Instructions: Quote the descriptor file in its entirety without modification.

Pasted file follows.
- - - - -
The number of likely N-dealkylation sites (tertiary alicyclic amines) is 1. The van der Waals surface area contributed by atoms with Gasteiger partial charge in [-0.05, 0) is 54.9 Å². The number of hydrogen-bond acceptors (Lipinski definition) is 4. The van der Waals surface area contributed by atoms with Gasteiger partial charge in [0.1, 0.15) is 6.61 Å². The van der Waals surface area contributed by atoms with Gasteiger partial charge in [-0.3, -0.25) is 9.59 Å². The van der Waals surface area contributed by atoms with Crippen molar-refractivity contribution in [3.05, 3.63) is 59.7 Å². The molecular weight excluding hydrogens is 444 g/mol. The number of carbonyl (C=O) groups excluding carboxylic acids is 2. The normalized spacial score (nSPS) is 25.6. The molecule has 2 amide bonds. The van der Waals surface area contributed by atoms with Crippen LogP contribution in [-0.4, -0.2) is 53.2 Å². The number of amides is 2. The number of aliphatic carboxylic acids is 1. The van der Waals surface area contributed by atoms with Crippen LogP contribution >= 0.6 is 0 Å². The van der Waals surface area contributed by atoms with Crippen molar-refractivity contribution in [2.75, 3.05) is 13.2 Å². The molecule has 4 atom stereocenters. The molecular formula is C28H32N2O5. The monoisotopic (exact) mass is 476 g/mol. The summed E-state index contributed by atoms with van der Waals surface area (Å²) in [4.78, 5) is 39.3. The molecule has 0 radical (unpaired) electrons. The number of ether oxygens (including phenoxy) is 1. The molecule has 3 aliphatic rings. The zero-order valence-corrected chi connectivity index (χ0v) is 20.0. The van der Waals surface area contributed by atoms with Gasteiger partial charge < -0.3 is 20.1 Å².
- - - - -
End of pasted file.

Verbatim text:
The number of likely N-dealkylation sites (tertiary alicyclic amines) is 1. The van der Waals surface area contributed by atoms with Gasteiger partial charge in [-0.05, 0) is 54.9 Å². The number of hydrogen-bond acceptors (Lipinski definition) is 4. The van der Waals surface area contributed by atoms with Gasteiger partial charge in [0.1, 0.15) is 6.61 Å². The van der Waals surface area contributed by atoms with Gasteiger partial charge in [-0.3, -0.25) is 9.59 Å². The van der Waals surface area contributed by atoms with Crippen molar-refractivity contribution in [3.05, 3.63) is 59.7 Å². The molecular weight excluding hydrogens is 444 g/mol. The number of carbonyl (C=O) groups excluding carboxylic acids is 2. The normalized spacial score (nSPS) is 25.6. The molecule has 2 amide bonds. The van der Waals surface area contributed by atoms with Crippen LogP contribution in [-0.4, -0.2) is 53.2 Å². The number of amides is 2. The number of aliphatic carboxylic acids is 1. The van der Waals surface area contributed by atoms with Crippen LogP contribution >= 0.6 is 0 Å². The van der Waals surface area contributed by atoms with Crippen molar-refractivity contribution in [2.75, 3.05) is 13.2 Å². The molecule has 4 atom stereocenters. The molecular formula is C28H32N2O5. The monoisotopic (exact) mass is 476 g/mol. The summed E-state index contributed by atoms with van der Waals surface area (Å²) in [4.78, 5) is 39.3. The molecule has 0 radical (unpaired) electrons. The number of ether oxygens (including phenoxy) is 1. The molecule has 3 aliphatic rings. The zero-order valence-corrected chi connectivity index (χ0v) is 20.0. The van der Waals surface area contributed by atoms with Gasteiger partial charge < -0.3 is 20.1 Å².